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Why Bed Sores in the Elderly Should Concern Caregivers

By , 10:18 pm on

If you provide care for an aging parent or loved one, you’ve likely come to realize that there is a learning curve with caregiving, and that you’re not going to get everything right the first time around. That said, there are some things that all family caregivers should know to ensure the highest possible level of quality care is being provided. One of those things is how to avoid the dreaded bedsores.

Bed sores, also referred to as a decubitus or pressure ulcers, are a common health problem among seniors, particularly for the physically limited or bedridden elderly. While they often first appear as a small rash, if not treated early, they can become much worse within a short period of time. This can lead to very serious complications, including hard-to-treat infections and even death. As a trusted provider of live-in home care in Lincoln, we wanted to offer a bit of information about how to identify bedsores and the importance of seeking treatment early.

Bed sores are caused by unrelieved pressure that results in decreased blood flow to that area of the body. This results in skin breakdown and death of tissue. While advanced age places seniors at risk for the development of bed sores, this is not the only factor. Your aging loved one is at an even higher risk for bed sores if they suffer from limited mobility or certain conditions such as diabetes, peripheral vascular disease (PVD), and dementia. If your aging loved one has any of these conditions, it is important to speak with their primary care physician or Lincoln dementia care specialist to determine what you can do to minimize their risk and promote overall health.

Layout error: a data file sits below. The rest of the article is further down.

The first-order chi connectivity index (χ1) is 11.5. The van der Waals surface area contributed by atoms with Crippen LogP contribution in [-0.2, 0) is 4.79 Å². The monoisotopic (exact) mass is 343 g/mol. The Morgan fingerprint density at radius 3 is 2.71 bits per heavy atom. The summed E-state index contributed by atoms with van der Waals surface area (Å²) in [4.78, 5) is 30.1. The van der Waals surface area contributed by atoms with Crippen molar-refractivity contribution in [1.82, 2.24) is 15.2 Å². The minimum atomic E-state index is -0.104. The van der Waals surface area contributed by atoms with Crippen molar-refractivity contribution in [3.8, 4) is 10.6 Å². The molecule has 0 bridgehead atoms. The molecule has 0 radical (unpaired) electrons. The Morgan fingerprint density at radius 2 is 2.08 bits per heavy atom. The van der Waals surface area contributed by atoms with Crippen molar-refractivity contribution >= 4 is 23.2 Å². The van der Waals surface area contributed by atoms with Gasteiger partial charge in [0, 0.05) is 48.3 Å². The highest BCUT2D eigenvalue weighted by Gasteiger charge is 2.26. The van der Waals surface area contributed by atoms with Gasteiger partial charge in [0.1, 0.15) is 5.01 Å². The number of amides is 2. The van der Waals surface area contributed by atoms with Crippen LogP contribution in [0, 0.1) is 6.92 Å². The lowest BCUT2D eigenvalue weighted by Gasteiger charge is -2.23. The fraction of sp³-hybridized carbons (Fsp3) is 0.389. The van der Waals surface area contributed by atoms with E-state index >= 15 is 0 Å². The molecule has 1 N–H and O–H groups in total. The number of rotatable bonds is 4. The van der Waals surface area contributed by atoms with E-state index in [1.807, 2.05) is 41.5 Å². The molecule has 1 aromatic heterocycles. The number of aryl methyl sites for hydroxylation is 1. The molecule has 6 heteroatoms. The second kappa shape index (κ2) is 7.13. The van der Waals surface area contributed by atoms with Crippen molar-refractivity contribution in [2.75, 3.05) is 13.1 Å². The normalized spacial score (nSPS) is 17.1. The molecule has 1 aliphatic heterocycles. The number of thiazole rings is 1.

Bed sores are often found on the bony areas of the body which include but are not limited to the elbows, buttocks or “tail bone” area, back of the head, ankles and the heels. The hips are also a frequent site for bed sores. While there are four stages of bed sores, the earliest stage will appear as a persistent area of red skin that may itch or hurt. As bed sores progress, they may be accompanied by a small blister or open sore. Stages 3 and 4 are often accompanied by extreme pain as tissue, muscle, bone and even tendons and joints become destroyed.

If you notice any unusual itching as the result of a skin rash, it is best to consult with your loved one’s doctor. At the very least, they will be able to provide a treatment to help alleviate pain and discomfort if it proves to be something besides bed sores. They will also likely provide tips for how to avoid bedsores in the future which can include but are not limited to:

  • Eating a healthy and well balanced diet
  • Making sure the senior is hydrated and drinking plenty of water
  • Shifting weight regularly if the senior is in a wheelchair or sitting for most of the day
  • Repositioning the senior’s body hourly if confined to a bed

Having a highly trained and professional caregiver assist with your caregiving responsibilities is another great way to help prevent bed sores. They may be able to identify something that you overlooked and can act as a valuable resource as you embark on your new journey as a caregiver. For more information about professional caregivers in your area, contact Home Care Assistance, the leading provider of home care in Lincoln. Dial 402-261-5158 to speak directly with a Care Manager and schedule your free, no-obligation consultation today.